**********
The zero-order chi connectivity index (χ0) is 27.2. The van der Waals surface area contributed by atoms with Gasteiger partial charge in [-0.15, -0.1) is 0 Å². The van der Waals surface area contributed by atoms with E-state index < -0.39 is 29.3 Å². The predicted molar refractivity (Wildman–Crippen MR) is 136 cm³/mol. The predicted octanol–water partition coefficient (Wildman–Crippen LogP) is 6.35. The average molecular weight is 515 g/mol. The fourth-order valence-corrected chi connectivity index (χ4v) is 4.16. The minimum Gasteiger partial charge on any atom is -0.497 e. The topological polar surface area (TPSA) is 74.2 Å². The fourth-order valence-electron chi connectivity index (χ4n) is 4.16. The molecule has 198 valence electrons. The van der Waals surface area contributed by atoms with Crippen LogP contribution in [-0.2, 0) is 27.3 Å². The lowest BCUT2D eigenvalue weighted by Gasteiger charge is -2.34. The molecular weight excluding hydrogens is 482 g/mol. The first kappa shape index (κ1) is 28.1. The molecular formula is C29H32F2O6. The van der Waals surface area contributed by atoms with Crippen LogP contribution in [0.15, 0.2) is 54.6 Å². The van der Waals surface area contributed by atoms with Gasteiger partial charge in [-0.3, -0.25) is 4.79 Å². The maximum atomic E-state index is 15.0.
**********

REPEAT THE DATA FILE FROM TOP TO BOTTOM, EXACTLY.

The zero-order chi connectivity index (χ0) is 27.2. The van der Waals surface area contributed by atoms with Gasteiger partial charge in [-0.15, -0.1) is 0 Å². The van der Waals surface area contributed by atoms with E-state index < -0.39 is 29.3 Å². The predicted molar refractivity (Wildman–Crippen MR) is 136 cm³/mol. The predicted octanol–water partition coefficient (Wildman–Crippen LogP) is 6.35. The average molecular weight is 515 g/mol. The fourth-order valence-corrected chi connectivity index (χ4v) is 4.16. The minimum Gasteiger partial charge on any atom is -0.497 e. The topological polar surface area (TPSA) is 74.2 Å². The fourth-order valence-electron chi connectivity index (χ4n) is 4.16. The molecule has 198 valence electrons. The van der Waals surface area contributed by atoms with Crippen LogP contribution in [-0.2, 0) is 27.3 Å². The lowest BCUT2D eigenvalue weighted by Gasteiger charge is -2.34. The molecular weight excluding hydrogens is 482 g/mol. The first kappa shape index (κ1) is 28.1. The molecular formula is C29H32F2O6. The van der Waals surface area contributed by atoms with Crippen LogP contribution in [0.15, 0.2) is 54.6 Å². The van der Waals surface area contributed by atoms with Gasteiger partial charge in [-0.3, -0.25) is 4.79 Å². The maximum atomic E-state index is 15.0.